In honor of Tolkien Week and in celebration of my new book, the Sword of Six Worlds, we're having guest posts about Tolkien all this week. Today's post comes from Cat Rambo, a science fiction and fantasy writer and editor who lives in the Pacific Northwest. She was co-editor of Fantasy Magazine from 2007-2011, which earned her a 2012 World Fantasy Special Award: Non-Professional nomination. Her latest book, which just released this week, is Near + Far, a double collection of science fiction and fantasy stories. It also has two covers, which I think is really cool. She has some thoughts to share about J.R.R. Tolkien and how he introduced her to the idea of literary societies and writing groups.
Every four or five years I go back to the Lord of the Rings and go all the way through, from the first pages of the Hobbit through Sam's final return to the Shire. I first read the book in the second grade, when my babysitter Bernie started reading the Hobbit to me and I got interested enough to start sneaking chapters on the side. I read it for a theology class at St. Joe High School and again while at Notre Dame. I read it in grad school as an antidote to Derrida and Lacan and Slavoj Zizek. I read it when I started trying to write my own fantasy novel, in order to figure out what worked.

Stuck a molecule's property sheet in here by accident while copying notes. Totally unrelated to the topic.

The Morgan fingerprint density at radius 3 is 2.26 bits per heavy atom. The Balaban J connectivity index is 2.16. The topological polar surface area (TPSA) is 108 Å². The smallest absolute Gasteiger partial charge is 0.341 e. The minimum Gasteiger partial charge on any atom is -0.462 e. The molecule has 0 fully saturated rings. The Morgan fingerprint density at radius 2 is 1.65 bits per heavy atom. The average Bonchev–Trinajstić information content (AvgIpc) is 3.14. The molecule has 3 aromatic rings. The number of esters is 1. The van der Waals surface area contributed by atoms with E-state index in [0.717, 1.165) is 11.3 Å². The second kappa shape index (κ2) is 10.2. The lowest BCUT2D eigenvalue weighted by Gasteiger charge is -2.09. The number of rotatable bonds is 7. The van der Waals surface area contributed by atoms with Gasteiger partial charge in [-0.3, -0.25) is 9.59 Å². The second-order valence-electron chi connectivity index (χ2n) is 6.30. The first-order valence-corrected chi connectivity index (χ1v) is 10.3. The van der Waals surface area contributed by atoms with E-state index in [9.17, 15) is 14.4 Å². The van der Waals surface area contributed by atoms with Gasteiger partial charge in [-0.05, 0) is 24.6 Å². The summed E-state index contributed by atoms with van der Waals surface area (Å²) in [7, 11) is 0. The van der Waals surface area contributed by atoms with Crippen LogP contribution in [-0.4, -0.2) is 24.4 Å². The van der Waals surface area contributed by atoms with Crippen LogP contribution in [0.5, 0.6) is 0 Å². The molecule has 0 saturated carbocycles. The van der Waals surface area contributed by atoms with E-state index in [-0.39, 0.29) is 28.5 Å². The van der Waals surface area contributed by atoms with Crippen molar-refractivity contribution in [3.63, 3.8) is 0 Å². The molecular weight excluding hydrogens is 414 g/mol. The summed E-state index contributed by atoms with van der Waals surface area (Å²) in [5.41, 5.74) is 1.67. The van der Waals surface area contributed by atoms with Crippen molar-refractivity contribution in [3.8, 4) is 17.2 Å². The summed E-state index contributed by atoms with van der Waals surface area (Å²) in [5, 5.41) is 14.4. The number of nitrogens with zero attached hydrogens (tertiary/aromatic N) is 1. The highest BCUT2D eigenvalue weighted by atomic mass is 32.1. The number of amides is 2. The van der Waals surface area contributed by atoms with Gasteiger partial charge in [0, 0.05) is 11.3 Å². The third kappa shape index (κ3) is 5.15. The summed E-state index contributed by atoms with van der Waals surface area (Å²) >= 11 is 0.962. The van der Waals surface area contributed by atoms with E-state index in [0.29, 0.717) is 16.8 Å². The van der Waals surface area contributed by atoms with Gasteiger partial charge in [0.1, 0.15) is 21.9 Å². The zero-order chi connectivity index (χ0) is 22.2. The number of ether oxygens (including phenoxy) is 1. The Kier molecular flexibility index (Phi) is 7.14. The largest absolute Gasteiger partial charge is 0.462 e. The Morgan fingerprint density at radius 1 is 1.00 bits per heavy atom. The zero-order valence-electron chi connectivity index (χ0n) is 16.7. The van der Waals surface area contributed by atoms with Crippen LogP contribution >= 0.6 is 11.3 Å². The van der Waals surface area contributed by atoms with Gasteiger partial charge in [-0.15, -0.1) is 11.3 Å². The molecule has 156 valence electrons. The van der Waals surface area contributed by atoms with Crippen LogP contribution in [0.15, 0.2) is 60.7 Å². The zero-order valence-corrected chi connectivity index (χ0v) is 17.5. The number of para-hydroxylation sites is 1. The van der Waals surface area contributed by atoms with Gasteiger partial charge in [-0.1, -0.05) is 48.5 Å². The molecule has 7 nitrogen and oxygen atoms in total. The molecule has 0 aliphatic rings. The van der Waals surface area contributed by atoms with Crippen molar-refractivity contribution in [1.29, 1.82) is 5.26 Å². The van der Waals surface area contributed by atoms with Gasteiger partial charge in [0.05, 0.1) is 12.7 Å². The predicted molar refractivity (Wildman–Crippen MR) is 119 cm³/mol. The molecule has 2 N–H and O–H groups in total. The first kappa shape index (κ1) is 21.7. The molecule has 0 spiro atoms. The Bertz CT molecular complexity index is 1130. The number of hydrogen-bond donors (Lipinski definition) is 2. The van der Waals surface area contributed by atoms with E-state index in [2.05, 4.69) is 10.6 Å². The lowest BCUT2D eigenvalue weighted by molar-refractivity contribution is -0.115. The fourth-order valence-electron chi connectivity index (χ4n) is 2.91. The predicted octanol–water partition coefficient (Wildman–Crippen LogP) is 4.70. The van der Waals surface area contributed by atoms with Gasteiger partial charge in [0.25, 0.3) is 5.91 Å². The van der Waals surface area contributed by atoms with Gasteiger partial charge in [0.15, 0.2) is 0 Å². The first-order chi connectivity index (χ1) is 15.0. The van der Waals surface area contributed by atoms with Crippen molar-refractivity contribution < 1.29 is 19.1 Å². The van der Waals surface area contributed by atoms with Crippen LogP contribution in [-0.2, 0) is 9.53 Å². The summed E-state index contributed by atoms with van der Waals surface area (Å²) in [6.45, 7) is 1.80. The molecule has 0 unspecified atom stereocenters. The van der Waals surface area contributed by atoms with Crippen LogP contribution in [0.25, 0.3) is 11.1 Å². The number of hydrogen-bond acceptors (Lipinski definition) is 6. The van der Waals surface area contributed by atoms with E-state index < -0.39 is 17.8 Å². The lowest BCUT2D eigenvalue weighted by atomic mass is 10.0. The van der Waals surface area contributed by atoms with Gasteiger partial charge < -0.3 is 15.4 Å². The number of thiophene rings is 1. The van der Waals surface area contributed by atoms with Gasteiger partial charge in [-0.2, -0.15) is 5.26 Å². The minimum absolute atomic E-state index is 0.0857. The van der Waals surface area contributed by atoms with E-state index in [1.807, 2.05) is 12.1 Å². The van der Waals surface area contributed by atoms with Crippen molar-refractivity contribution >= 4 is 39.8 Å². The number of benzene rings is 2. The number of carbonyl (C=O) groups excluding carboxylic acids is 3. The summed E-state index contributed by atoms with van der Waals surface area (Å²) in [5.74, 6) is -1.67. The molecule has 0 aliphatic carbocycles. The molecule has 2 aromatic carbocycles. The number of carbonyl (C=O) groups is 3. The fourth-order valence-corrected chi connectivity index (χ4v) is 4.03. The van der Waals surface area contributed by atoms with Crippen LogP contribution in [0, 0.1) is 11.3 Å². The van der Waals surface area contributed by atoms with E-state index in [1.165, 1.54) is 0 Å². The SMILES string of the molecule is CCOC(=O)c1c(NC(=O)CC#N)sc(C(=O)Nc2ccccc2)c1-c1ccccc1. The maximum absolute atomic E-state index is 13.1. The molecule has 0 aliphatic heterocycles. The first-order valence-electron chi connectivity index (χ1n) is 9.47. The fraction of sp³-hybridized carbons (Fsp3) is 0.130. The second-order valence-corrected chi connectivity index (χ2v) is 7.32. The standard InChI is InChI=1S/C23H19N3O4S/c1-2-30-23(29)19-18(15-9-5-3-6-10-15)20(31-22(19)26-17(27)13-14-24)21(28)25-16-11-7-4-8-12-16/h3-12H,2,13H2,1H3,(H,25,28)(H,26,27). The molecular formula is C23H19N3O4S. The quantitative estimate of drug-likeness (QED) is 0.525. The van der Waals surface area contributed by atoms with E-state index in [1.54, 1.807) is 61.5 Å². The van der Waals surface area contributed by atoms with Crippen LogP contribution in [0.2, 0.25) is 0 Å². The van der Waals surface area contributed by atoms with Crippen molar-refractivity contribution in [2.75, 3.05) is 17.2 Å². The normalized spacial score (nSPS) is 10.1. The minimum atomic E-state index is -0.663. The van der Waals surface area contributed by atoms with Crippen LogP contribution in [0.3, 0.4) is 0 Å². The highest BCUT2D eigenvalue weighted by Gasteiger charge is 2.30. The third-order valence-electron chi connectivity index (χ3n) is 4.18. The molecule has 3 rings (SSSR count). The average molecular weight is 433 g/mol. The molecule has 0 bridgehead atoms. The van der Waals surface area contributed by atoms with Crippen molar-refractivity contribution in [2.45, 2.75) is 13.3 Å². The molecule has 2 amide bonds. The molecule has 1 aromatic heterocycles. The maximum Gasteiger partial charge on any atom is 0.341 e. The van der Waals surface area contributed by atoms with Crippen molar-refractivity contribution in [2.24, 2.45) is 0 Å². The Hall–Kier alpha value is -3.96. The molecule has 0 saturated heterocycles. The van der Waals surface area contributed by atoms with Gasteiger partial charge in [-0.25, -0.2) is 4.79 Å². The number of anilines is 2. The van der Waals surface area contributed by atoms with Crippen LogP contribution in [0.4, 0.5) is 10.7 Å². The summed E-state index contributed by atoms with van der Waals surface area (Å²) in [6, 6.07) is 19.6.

But to me, the book never stands alone. In the background stand the rest of the Inklings, the Thursday evening literary society Tolkein was part of, a group which included C.S. Lewis and Charles Williams, and which was sometimes visited by the likes of Enid Blyton and E.R. Eddison. When I came across Humphrey Carpenter's biography of Tolkein, the idea that so many of the Inklings' books were in conversation with each other was a fascinating one, and it's one that's made me feel freer about entering into the great conversation of novels, a slow and long-lasting discussion that is still only getting started.
It's one of the reasons I love the writing group I work with, Horrific Miscue, because I'll see an idea from one story bounce into another, even while we're all drawing fast and furiously from the other works we've read. To me, Middle Earth, as well as Narnia and Perelandra and sundry other fantasy realms, are all richer for the glimpses into their mundane backgrounds and the themes those writers, as well as anyone writing today, continue to explore.
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